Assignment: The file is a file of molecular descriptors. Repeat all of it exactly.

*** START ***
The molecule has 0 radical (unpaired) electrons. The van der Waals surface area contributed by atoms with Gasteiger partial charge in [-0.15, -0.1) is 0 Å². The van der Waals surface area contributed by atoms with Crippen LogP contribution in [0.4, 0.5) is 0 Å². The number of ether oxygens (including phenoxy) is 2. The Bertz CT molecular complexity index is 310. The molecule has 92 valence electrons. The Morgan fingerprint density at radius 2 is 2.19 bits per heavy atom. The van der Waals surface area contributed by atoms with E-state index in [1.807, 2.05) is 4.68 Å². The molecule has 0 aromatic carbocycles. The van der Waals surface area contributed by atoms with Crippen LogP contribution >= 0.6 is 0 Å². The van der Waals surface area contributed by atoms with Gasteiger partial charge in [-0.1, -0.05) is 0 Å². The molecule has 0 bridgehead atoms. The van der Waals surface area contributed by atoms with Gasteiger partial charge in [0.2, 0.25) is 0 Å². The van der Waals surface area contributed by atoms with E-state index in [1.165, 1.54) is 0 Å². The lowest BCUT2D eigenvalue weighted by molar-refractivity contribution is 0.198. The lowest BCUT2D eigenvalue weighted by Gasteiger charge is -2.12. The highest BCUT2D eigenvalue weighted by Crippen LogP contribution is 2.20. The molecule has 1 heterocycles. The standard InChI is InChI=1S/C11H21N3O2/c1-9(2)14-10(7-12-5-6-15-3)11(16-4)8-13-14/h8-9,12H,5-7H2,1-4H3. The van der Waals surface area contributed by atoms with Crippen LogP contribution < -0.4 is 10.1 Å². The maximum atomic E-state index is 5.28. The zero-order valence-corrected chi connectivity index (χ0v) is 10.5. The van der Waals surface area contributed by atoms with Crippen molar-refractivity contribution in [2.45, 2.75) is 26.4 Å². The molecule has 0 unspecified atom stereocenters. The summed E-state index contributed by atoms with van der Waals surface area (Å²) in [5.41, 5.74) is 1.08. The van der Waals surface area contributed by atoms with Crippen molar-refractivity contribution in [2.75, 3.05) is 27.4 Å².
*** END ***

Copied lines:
The molecule has 0 radical (unpaired) electrons. The van der Waals surface area contributed by atoms with Gasteiger partial charge in [-0.15, -0.1) is 0 Å². The van der Waals surface area contributed by atoms with Crippen LogP contribution in [0.4, 0.5) is 0 Å². The number of ether oxygens (including phenoxy) is 2. The Bertz CT molecular complexity index is 310. The molecule has 92 valence electrons. The Morgan fingerprint density at radius 2 is 2.19 bits per heavy atom. The van der Waals surface area contributed by atoms with E-state index in [1.807, 2.05) is 4.68 Å². The molecule has 0 aromatic carbocycles. The van der Waals surface area contributed by atoms with Crippen LogP contribution >= 0.6 is 0 Å². The van der Waals surface area contributed by atoms with Gasteiger partial charge in [-0.1, -0.05) is 0 Å². The molecule has 0 bridgehead atoms. The van der Waals surface area contributed by atoms with Gasteiger partial charge in [0.2, 0.25) is 0 Å². The van der Waals surface area contributed by atoms with E-state index in [1.165, 1.54) is 0 Å². The lowest BCUT2D eigenvalue weighted by molar-refractivity contribution is 0.198. The lowest BCUT2D eigenvalue weighted by Gasteiger charge is -2.12. The highest BCUT2D eigenvalue weighted by Crippen LogP contribution is 2.20. The molecule has 1 heterocycles. The standard InChI is InChI=1S/C11H21N3O2/c1-9(2)14-10(7-12-5-6-15-3)11(16-4)8-13-14/h8-9,12H,5-7H2,1-4H3. The van der Waals surface area contributed by atoms with Crippen LogP contribution < -0.4 is 10.1 Å². The maximum atomic E-state index is 5.28. The zero-order valence-corrected chi connectivity index (χ0v) is 10.5. The van der Waals surface area contributed by atoms with Crippen molar-refractivity contribution in [2.45, 2.75) is 26.4 Å². The molecule has 0 unspecified atom stereocenters. The summed E-state index contributed by atoms with van der Waals surface area (Å²) in [5.41, 5.74) is 1.08. The van der Waals surface area contributed by atoms with Crippen molar-refractivity contribution in [2.75, 3.05) is 27.4 Å².